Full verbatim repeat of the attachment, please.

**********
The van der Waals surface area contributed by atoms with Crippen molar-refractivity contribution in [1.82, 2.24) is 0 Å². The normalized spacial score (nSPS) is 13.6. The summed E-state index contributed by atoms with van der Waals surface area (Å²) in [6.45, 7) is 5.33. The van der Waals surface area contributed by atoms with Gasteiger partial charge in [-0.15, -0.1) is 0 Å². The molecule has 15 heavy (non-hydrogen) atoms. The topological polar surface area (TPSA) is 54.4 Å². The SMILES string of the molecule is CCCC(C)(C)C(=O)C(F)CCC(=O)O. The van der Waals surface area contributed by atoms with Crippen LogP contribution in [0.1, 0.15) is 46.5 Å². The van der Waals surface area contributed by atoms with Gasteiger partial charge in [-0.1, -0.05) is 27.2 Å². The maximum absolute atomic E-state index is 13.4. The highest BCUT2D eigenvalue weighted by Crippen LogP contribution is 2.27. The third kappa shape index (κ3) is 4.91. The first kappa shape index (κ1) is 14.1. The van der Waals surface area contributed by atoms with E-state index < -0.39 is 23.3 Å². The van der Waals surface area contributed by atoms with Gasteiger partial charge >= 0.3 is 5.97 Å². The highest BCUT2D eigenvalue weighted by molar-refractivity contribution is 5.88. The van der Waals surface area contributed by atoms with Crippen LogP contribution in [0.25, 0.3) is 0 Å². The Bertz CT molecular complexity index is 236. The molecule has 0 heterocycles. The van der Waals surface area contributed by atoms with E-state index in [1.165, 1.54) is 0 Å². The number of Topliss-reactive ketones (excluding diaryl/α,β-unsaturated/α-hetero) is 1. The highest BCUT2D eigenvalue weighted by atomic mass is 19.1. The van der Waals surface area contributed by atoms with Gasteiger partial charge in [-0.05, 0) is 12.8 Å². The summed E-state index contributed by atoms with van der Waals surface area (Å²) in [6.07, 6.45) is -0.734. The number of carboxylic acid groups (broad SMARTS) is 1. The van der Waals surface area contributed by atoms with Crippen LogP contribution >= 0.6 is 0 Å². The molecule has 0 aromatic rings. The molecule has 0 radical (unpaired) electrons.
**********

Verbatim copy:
The van der Waals surface area contributed by atoms with Crippen molar-refractivity contribution in [1.82, 2.24) is 0 Å². The normalized spacial score (nSPS) is 13.6. The summed E-state index contributed by atoms with van der Waals surface area (Å²) in [6.45, 7) is 5.33. The van der Waals surface area contributed by atoms with Gasteiger partial charge in [-0.15, -0.1) is 0 Å². The molecule has 15 heavy (non-hydrogen) atoms. The topological polar surface area (TPSA) is 54.4 Å². The SMILES string of the molecule is CCCC(C)(C)C(=O)C(F)CCC(=O)O. The van der Waals surface area contributed by atoms with Crippen LogP contribution in [0.1, 0.15) is 46.5 Å². The van der Waals surface area contributed by atoms with Gasteiger partial charge in [-0.1, -0.05) is 27.2 Å². The maximum absolute atomic E-state index is 13.4. The highest BCUT2D eigenvalue weighted by Crippen LogP contribution is 2.27. The third kappa shape index (κ3) is 4.91. The first kappa shape index (κ1) is 14.1. The van der Waals surface area contributed by atoms with E-state index < -0.39 is 23.3 Å². The van der Waals surface area contributed by atoms with Gasteiger partial charge >= 0.3 is 5.97 Å². The highest BCUT2D eigenvalue weighted by molar-refractivity contribution is 5.88. The van der Waals surface area contributed by atoms with Crippen LogP contribution in [0.25, 0.3) is 0 Å². The Bertz CT molecular complexity index is 236. The molecule has 0 heterocycles. The van der Waals surface area contributed by atoms with E-state index in [1.165, 1.54) is 0 Å². The number of Topliss-reactive ketones (excluding diaryl/α,β-unsaturated/α-hetero) is 1. The highest BCUT2D eigenvalue weighted by atomic mass is 19.1. The van der Waals surface area contributed by atoms with Gasteiger partial charge in [-0.05, 0) is 12.8 Å². The summed E-state index contributed by atoms with van der Waals surface area (Å²) in [6.07, 6.45) is -0.734. The number of carboxylic acid groups (broad SMARTS) is 1. The van der Waals surface area contributed by atoms with Crippen LogP contribution >= 0.6 is 0 Å². The molecule has 0 aromatic rings. The molecule has 0 radical (unpaired) electrons.